World Directory of Minorities and Indigenous Peoples - Greece : Turks and Pomaks
|Publisher||Minority Rights Group International|
|Cite as||Minority Rights Group International, World Directory of Minorities and Indigenous Peoples - Greece : Turks and Pomaks, 2008, available at: http://www.refworld.org/docid/49749d172d.html [accessed 29 December 2014]|
Around 1.3 per cent of the population is classed as Muslim in Greece today. Most of them live in Western Thrace, the province bordering Turkey. Many identify themselves as Turks, although they are of different origins, including Muslim Roma/Gypsies and Pomaks or Muslim Slavs. The Pomaks reside mainly in villages in the Rhodope Mountains in Thrace. Their dialects are usually classified as dialects of Bulgarian, although most Pomaks themselves self-identify as Turks, whose welfare is actively promoted by the Turkish government. Under Greek law, the Muslim minority (including the Pomaks) has a right to education in its own language. In practice, however, only Turkish is used. This is due to the Turkish self-identification of the Pomaks, and the fact that this trend was promoted until recently by the Greek authorities (who from 1968 until the 1980s even officially recognized the Pomaks as Turks) in order to distance them from the Bulgarians. Minority languages can be used by local authorities and in courts, and under Greek law, interpreters will be provided. Nevertheless, most Pomaks will speak Turkish on such occasions. Most Pomaks are fluent in their Pomak dialects (spoken amongst themselves), Turkish (their language of education, and the main language of the Muslim minority), Greek (the official language of the Greek state), and may know some Arabic (the language of the Koran). The latest official estimate on the number of Pomaks in Greece was given by the Coordinating Office of Minority Schools in 1994, and was 35,000.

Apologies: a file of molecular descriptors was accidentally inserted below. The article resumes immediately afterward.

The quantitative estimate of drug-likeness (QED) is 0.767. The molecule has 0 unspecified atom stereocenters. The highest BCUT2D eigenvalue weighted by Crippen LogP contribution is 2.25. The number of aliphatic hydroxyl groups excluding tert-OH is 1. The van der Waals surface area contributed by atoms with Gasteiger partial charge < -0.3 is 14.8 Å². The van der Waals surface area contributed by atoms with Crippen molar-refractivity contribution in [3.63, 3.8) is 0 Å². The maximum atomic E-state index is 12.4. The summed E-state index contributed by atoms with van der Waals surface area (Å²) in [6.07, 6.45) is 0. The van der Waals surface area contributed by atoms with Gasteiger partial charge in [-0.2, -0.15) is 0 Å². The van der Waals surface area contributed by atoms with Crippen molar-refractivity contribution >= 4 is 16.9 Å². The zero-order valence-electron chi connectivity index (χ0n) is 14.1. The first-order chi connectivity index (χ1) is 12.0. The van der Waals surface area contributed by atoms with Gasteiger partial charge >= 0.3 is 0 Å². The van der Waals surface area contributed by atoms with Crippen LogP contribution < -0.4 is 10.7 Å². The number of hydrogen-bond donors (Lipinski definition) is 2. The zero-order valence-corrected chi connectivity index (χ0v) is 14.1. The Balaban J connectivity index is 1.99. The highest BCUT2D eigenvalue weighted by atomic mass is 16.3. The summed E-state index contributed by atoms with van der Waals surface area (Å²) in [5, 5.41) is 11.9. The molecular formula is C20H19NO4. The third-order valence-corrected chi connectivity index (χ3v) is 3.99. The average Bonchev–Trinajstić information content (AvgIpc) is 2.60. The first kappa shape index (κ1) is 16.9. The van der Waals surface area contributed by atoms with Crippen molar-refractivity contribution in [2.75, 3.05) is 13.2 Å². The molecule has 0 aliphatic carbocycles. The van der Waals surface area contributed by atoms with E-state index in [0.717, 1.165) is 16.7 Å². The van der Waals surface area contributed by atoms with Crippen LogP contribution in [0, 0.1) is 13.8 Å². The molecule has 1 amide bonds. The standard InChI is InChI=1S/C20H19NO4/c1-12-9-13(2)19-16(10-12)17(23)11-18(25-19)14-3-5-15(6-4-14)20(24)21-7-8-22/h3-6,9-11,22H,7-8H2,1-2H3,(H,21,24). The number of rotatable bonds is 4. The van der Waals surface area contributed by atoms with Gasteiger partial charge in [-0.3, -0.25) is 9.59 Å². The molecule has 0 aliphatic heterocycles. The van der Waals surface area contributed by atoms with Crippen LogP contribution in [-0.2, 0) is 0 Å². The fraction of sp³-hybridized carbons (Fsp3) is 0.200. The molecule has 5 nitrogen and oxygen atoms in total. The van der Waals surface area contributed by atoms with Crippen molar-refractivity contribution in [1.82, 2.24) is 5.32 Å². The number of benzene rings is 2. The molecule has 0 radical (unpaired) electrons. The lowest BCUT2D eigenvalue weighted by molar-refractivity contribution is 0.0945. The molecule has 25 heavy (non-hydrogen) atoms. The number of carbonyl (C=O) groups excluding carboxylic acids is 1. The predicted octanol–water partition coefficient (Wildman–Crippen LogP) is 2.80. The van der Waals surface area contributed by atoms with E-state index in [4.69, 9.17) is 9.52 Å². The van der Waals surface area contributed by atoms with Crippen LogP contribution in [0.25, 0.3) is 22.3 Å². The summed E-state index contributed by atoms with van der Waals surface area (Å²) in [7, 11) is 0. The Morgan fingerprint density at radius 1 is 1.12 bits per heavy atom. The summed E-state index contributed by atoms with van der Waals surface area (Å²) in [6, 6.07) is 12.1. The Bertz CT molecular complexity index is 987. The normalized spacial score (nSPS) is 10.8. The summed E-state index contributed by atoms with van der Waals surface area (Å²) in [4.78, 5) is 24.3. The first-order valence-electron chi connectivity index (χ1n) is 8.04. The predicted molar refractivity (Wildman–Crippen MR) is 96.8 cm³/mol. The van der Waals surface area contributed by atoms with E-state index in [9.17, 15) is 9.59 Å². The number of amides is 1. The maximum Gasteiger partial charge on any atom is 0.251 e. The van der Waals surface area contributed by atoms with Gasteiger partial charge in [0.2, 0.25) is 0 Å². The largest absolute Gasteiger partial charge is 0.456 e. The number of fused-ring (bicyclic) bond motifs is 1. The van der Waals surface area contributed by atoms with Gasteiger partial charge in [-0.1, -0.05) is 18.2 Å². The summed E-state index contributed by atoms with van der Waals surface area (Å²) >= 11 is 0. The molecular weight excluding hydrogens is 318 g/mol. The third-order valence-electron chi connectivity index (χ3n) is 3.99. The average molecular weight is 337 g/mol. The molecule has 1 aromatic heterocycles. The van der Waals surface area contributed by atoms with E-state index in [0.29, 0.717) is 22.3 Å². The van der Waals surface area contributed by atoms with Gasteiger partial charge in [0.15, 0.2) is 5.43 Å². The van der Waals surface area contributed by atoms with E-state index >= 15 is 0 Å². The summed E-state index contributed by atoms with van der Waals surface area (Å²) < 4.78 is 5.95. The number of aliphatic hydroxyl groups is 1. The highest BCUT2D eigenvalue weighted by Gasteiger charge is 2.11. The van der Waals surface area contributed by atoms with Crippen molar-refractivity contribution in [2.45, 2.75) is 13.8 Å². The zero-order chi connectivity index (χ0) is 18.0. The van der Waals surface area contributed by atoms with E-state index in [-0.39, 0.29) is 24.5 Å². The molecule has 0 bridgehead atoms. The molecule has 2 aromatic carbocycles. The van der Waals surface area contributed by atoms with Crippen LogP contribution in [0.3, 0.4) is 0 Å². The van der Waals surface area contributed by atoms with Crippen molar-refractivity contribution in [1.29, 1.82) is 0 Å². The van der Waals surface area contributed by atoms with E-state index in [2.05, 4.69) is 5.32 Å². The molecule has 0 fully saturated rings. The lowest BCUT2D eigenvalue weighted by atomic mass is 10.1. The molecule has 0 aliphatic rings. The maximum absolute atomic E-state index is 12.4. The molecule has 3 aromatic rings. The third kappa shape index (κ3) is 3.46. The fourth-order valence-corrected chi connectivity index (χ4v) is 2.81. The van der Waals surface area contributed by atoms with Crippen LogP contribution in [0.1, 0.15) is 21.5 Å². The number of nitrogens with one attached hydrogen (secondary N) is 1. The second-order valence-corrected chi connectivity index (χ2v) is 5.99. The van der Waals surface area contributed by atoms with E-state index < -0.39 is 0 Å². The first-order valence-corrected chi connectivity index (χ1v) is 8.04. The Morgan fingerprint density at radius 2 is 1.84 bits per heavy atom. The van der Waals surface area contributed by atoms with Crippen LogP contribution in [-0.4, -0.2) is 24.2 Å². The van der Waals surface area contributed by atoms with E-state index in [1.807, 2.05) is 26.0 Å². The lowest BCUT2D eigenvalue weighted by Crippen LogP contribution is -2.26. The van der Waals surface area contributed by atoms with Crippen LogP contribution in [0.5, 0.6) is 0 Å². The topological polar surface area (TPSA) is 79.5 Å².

When the Greek Government recognized 'Muslims' in the Treaty of Lausanne, the population of Western Thrace was predominantly Muslim. In the 1920 population exchanges, however – and in contravention of the Treaty of Lausanne – some 60,000 Greek-speaking refugees from Asia Minor were resettled in Western Thrace; and under the 1967-74 dictatorship Greeks were given financial incentives to move there to land reallocated from Muslims, who were given inferior land in exchange. At the same time, subjected to economic, social and political pressures, Turks and Pomaks emigrated, mainly to Turkey, but also to other areas of Greece and to Germany.
The Treaty of Lausanne gave the 'Muslim minority' the right to religious freedom and to education in their own language which in practice meant Turkish. The militarization of much of Western Thrace due to the Cold War boundary with Bulgaria and the hostility between Turkey and Greece meant that movement was severely restricted for inhabitants.